and scoring system (IMPs or MatchPoints), whereas
the Rule and the Chart depend on them.
As for the Law formulas, Cohen agrees with Vernes on  above in the Suit-Suit case.
However, in Notrump-Suit case, he simplifies (as he writes)  to
Total Tricks = Number of Trumps (in Opponents) + 8, 7½, 7.
History of LoTT (3) Matthew Ginsberg (1996)
In the computer age, rather than studying the live hands actually played (as Vernes did),
Ginsberg tried on statistical
verification of the Law
on a large number of random deals generated on a computer.
In this respect, he was in a singular position, since he had developed a
double-dummy solver for the purpose of using it in his software GIB
(Ginsberg Intelligent Bridge Player).
He has put 446,841 random deals into his solver, and found that the result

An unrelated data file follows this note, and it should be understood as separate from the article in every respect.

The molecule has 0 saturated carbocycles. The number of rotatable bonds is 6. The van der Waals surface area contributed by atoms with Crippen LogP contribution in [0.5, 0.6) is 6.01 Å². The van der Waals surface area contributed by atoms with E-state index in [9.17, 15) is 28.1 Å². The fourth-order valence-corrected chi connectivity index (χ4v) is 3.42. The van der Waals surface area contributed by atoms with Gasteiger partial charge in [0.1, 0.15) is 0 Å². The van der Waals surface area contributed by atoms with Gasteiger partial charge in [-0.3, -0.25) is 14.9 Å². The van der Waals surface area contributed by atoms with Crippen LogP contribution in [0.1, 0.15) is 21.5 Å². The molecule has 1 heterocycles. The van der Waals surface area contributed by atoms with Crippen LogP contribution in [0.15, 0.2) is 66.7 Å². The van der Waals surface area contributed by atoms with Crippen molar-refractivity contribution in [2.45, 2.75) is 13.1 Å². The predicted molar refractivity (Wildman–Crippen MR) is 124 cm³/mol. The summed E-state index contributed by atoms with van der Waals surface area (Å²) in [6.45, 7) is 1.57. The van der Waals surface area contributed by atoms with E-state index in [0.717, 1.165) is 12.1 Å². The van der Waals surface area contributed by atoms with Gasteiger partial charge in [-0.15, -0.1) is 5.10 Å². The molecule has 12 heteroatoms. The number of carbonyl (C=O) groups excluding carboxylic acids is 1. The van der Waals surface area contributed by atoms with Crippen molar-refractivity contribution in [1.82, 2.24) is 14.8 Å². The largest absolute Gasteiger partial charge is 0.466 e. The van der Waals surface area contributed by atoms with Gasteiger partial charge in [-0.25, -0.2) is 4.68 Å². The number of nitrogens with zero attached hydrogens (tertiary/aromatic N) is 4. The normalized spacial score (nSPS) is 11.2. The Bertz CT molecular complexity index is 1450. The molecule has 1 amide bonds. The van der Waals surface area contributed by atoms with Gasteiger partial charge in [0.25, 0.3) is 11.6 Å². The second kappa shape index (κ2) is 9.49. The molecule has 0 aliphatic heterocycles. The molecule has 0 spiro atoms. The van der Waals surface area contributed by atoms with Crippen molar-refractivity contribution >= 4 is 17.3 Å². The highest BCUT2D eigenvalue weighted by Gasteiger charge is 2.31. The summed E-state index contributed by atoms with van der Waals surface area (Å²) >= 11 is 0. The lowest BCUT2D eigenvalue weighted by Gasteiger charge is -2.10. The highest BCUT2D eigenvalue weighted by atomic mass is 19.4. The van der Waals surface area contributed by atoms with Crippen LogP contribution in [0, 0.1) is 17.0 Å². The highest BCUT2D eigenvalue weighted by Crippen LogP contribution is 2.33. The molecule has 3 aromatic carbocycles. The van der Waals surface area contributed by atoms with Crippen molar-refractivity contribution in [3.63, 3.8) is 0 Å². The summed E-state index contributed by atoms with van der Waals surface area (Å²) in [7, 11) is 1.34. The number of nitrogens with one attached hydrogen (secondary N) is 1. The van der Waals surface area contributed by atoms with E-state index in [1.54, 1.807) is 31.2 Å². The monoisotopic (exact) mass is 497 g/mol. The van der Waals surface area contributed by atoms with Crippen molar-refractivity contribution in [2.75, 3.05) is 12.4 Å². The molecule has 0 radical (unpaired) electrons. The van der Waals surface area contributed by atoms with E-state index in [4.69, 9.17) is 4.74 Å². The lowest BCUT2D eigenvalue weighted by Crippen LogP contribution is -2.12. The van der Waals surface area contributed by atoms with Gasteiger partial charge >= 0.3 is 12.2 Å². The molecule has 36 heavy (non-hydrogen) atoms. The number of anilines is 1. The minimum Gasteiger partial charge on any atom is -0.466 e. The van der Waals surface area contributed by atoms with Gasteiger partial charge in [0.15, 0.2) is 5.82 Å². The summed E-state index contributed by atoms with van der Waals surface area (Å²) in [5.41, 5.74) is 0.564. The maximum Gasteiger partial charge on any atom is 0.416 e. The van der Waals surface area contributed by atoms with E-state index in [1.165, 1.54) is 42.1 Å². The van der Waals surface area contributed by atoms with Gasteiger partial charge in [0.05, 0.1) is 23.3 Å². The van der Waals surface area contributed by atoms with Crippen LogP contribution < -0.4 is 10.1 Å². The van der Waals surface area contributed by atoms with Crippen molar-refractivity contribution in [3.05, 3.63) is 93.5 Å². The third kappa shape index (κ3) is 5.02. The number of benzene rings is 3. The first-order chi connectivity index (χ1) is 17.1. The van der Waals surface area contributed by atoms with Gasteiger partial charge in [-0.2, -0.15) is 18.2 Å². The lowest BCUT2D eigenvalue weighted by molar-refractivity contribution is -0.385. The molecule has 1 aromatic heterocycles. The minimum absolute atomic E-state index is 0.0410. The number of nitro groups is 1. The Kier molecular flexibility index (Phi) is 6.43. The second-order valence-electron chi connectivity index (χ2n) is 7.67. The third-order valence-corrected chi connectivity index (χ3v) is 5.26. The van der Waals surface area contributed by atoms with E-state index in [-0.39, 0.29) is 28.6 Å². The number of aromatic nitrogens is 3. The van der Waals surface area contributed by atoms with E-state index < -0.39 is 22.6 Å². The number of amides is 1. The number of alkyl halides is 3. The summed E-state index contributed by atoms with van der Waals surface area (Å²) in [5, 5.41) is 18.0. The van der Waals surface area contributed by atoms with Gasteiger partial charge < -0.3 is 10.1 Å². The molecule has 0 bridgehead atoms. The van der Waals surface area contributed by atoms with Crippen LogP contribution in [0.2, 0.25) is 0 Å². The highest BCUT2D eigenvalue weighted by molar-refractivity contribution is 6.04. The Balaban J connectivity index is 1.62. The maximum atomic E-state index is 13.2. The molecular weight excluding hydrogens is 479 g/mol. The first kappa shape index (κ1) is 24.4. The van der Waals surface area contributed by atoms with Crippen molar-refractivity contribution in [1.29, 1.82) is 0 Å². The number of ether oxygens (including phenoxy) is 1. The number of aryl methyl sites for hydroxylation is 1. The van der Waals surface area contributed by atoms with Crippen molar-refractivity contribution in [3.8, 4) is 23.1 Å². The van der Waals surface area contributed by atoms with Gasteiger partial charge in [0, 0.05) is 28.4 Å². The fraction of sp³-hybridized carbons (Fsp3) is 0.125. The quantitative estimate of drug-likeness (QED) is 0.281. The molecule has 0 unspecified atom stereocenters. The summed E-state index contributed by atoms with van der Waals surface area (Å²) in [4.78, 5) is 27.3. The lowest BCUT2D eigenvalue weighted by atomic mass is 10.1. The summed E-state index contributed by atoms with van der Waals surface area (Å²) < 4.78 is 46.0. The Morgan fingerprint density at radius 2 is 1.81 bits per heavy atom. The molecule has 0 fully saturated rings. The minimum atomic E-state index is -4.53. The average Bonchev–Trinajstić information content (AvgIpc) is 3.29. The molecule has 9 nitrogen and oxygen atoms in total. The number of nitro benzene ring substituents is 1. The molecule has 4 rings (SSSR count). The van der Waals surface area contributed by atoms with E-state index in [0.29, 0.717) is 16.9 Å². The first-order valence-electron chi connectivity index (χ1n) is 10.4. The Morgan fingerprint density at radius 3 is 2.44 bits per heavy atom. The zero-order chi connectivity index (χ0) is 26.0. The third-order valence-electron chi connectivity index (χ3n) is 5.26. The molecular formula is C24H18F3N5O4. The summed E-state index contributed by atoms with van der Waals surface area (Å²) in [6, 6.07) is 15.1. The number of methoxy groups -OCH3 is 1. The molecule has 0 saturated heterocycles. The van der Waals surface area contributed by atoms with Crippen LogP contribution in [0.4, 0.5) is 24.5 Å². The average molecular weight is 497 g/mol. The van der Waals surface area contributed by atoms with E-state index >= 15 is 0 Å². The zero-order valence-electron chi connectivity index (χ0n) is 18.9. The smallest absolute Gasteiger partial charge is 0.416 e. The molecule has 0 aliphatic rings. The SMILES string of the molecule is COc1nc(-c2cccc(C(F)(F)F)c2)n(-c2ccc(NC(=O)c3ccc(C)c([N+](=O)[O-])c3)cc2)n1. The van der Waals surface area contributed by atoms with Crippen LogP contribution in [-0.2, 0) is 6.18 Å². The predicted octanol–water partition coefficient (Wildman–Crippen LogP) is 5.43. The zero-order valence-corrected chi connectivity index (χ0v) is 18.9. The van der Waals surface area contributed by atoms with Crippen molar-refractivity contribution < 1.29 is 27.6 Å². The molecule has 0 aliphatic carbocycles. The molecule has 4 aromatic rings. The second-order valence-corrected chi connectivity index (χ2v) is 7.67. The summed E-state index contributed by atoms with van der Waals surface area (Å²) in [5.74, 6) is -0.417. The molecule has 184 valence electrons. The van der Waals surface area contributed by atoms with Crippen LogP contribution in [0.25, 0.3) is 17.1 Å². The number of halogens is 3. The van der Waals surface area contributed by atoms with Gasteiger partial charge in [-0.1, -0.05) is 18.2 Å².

closely verifies the Law formula 
for the Suit-Suit case.
gives only numerical result in two tables,
from which I've constructed a figure (click)
Here, the ordinate and abscissa correspond to the left and right-hand sides of eq .
The blue straight line with inclination 45° represents eq , while the
stand for the average Total Tricks available for give Total Length.
Concurrently with his work, he generously released a library of 717,102 random deals (together
with results of double-dummy analysis) and left it in his
, which is now unfortunately close
because of spin off.
. Object of This Work
So far, so good for the first law (for suit contracts).
Now, the second law (for Notrumps) remains to be studied in the same way.
For this purpose, I've developed two softwares ViewDDLlib and LottAnalyzer,
which are now open for public use.
But, wait for a moment ! My software should work as nicely as Ginsberg's does, when his setting (or, description)